Hylomorphism

Hylomorphism is a philosophical theory developed by Aristotle, which conceives being (ousia) as a compound of matter and form. The word `hylomorphism` is a 19th-century term formed from the Greek words ὕλη hyle, `wood, matter` and μορφή, morphē, `form.` ==Matter and form== Aristotle defines X`s matter as `that out of which` X is...
Found on http://en.wikipedia.org/wiki/Hylomorphism

Hylomorphism

(also hylemoiphism. Gr. hyle, matter, and morphe, contour, form) A theory that all physical things are constituted of two internal principles: the one of which remains the same throughout all change and is the passive basis of continuity and identity in the physical world, called prime matter; the other of which is displaced, or removed from actua....
Found on http://www.ditext.com/runes/h.html

hylomorphism

(from Greek hyl, `matter`; morph, `form`), in philosophy, metaphysical view according to which every natural body consists of two intrinsic ... [1 related articles]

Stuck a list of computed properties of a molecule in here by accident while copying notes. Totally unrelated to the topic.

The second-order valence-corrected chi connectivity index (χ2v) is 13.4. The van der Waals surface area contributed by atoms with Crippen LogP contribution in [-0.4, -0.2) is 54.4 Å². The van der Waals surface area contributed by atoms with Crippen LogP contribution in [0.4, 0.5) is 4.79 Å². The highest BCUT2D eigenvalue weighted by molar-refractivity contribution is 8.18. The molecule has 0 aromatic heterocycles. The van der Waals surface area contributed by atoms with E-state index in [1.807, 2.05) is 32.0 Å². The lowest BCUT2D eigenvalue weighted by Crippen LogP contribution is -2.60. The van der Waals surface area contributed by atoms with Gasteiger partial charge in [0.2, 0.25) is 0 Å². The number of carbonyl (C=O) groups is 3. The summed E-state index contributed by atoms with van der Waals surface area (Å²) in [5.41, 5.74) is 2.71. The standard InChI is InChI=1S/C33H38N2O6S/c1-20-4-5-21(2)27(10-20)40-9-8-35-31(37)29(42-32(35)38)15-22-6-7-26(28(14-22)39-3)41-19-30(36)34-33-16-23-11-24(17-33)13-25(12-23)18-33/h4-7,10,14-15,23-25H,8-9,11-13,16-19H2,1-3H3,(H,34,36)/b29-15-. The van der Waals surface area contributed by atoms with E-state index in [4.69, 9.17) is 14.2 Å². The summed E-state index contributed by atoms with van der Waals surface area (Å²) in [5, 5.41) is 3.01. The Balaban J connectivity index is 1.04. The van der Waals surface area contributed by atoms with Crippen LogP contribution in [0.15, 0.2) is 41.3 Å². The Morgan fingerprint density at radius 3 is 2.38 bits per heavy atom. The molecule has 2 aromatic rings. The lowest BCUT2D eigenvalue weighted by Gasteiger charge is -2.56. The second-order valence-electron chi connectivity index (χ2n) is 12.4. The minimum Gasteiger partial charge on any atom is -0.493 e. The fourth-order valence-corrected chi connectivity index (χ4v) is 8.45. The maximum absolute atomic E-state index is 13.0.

Found on http://www.britannica.com/eb/a-z/h/90

Hylomorphism

[computer science] ==Hylomorphisms in practice== ===Lists=== Lists are common data structures as they naturally reflect linear computational processes. These processes arise in repeated (iterative) function calls. Therefore it is sometimes necessary to generate a temporary list of intermediate results before reducing this list to a single r...
Found on http://en.wikipedia.org/wiki/Hylomorphism_(computer_science)

hylomorphism

belief that matter is cause of the universe
Found on http://phrontistery.info/h.html

Hylomorphism

The Aristotelian explanation of material reality. All matter has a double composition of prime matter and substantial form, the former being related to the latter by way of potency to act. Neither exists on its own. What exists is the composite, i.e., informed matter. Matter, having been actualized and determined by a substantial form to be this th...
Found on http://catholicism.org/phil-glossary.html

Hylomorphism

the theory which conceptually identifies substance as matter and form, such that substances are conceived as forms inhering in matter.
Found on http://www.philosophybasics.com/general_glossary.html
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